How to Make a Folding Book by Kirsten Weiss


I love books, and I’m guessing you do too. (I also like pie a lot, but that’s neither here nor there).

So, in addition to writing cozy mystery novels, I’ve learned a simple “bookbinding” technique that anyone with a single sheet of paper can use. There’s no actual binding in this book – just lots of clever folds and a single, short cut.

To make this, you’ll need a sheet of paper, scissors. A spoon or bone knife are optional.

1. Take your sheet of paper and fold it in half, lengthwise. Note: start from the center of the paper for a more even fold. Use a bone knife or the back of a spoon to get a nice sharp edge.

2. Unfold the paper and fold it in half again, this time widthwise, using the same center and spoon technique. Keeping the paper folded, fold it in half one more time.

3. Unfold your sheet once. Using a scissors, cut from the center of the folded edge to the center DO NOT CUT BEYOND THE CENTER FOLD.

4. Unfold your paper completely, and fold it in half again, lengthwise.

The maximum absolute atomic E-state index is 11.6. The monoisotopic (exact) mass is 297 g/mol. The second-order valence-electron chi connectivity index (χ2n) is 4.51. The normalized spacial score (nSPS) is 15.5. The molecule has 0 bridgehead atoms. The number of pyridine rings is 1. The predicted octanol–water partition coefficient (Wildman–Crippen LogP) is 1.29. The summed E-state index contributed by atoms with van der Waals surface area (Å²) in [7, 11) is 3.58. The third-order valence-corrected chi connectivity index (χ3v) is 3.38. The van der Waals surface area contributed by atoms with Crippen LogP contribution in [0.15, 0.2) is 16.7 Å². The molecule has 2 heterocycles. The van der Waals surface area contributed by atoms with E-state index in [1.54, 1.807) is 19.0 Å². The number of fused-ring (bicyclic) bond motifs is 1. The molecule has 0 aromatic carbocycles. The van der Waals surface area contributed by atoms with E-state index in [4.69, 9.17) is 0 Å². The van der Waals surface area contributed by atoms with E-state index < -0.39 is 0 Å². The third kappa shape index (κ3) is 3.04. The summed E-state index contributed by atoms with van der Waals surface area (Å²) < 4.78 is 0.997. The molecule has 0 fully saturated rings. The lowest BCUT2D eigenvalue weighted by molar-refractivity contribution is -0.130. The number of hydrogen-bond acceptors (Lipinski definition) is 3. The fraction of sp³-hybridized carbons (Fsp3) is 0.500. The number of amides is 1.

5. Holding the “short” ends (arrows in the image below), gently push each end toward the center. The center pages will naturally fold out. Flatten your book “shut.”

If you, like me, have a tough time figuring out diagrams, I’ve also made a YouTube video demonstrating all this here:

Now you have a lovely paper book, most likely with nothing inside. If you’d like to print on your book, I’ve created a simple MSWord template using linked text boxes. Just start typing in the box labeled Pg. 1, and the text will automatically flow to the correct pages. (Note: in some cases, the text will appear upside down, but when you fold your book, it should be right side up.) You can download it here.

Is Val’s breakfast pie the quiche of death?

Owning her own business seemed like pie in the sky to Valentine Harris when she moved to the coastal California town of San Nicholas, expecting to start a new life with her fiancé. Five months—and a broken engagement—later, at least her dream of opening a pie shop has become a reality. But when one of her regulars keels over at the counter while eating a quiche, Val feels like she’s living a nightmare.

After the police determine the customer was poisoned, business at Pie Town drops faster than a fallen crust. Convinced they’re both suspects, Val’s flaky, seventy-something pie crust maker Charlene drags her boss into some amateur sleuthing. At first Val dismisses Charlene’s half-baked hypotheses, but before long the ladies uncover some shady dealings hidden in fog-bound San Nicholas. Now Val must expose the truth—before a crummy killer tries to shut her pie hole.